One-year time bar does not apply to suits filed by parties that do not own the patent
Last year, the Federal Circuit decided two cases that held that a dismissed complaint will not toll the Section 315(b) one-year bar. In particular, neither a voluntary dismissal (Click-to-Call Techs., LP v. Ingenio, Inc.) nor an involuntary dismissal (Bennett Regulator Guards v. Atlanta Gas Light) will toll the application of the one-year time bar because the “statute endorses no exceptions for dismissed complaints.” The PTAB, however, has found that at least one exception may apply: when the complaint was filed by someone other than the owner of the patent.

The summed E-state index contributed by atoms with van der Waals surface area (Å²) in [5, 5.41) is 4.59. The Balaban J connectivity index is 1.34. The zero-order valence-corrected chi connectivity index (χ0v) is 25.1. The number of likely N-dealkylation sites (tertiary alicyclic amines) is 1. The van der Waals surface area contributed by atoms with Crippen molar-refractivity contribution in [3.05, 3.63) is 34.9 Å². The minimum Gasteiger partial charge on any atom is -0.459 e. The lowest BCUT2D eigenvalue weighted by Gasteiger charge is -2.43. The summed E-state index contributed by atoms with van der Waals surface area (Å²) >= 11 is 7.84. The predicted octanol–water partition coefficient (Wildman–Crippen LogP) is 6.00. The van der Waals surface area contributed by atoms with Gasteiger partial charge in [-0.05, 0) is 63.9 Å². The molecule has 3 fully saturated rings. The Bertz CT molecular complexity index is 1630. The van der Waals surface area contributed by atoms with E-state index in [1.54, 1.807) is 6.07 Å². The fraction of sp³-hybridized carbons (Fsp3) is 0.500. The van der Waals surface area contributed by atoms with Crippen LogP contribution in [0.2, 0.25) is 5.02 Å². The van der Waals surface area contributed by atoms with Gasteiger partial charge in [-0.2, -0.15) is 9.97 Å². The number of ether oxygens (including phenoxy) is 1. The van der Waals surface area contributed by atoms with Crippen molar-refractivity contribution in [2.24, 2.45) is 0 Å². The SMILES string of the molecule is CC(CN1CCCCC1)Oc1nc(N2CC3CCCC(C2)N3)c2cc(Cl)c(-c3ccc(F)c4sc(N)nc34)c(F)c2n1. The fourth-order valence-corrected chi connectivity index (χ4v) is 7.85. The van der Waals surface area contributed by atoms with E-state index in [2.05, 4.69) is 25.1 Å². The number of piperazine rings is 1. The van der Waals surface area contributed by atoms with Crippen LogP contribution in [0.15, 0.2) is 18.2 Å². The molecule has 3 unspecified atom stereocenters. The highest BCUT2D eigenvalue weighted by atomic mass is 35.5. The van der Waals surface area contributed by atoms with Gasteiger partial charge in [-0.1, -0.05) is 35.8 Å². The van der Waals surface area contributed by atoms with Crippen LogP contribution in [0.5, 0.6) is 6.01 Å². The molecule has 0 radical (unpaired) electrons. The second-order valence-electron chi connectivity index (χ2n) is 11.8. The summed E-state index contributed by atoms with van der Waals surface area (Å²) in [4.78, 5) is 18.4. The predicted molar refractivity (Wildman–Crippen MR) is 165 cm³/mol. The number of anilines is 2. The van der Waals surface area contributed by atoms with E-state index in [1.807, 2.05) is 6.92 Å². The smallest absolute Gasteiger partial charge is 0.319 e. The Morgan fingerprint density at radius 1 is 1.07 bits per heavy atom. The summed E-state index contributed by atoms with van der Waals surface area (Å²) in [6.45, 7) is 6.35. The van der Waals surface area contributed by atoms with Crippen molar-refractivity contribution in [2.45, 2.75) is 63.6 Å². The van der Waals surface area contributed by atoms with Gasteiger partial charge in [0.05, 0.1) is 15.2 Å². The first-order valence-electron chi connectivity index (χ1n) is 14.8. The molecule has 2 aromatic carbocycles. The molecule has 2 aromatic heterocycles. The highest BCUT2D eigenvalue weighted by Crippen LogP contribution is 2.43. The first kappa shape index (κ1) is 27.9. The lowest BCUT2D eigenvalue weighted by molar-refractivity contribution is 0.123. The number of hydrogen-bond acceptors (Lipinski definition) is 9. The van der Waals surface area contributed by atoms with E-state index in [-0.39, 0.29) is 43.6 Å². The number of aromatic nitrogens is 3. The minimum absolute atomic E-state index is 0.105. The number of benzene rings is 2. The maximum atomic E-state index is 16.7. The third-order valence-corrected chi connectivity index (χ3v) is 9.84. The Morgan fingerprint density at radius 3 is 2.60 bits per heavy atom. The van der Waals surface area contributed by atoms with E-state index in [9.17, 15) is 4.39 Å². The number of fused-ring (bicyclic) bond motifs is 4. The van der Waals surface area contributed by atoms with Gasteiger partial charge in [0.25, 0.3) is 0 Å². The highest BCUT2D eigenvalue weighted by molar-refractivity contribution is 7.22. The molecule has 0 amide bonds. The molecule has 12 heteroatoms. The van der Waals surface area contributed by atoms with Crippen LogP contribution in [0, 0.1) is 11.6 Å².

In Sling TV v. Realtime Adaptive Streaming, LLC (IPR2018-01331, Paper 9), a complaint was filed, served on Sling TV, and later voluntarily dismissed without prejudice. More than a year after that dismissal, Sling TV filed an IPR. The patent owner, Realtime Adaptive Streaming argued that the petition was time barred because of the earlier-filed complaint. However, that complaint was filed by an entity –Realtime Data–that did not own the patent at the time the complaint was filed and served. As a result, the PTAB found that the complaint did not trigger the time bar because, according to the title of Section 315(b), only a patent owner’s action triggers the time bar.
Finding no time bar, the PTAB instituted trial on the petition filed by Sling TV.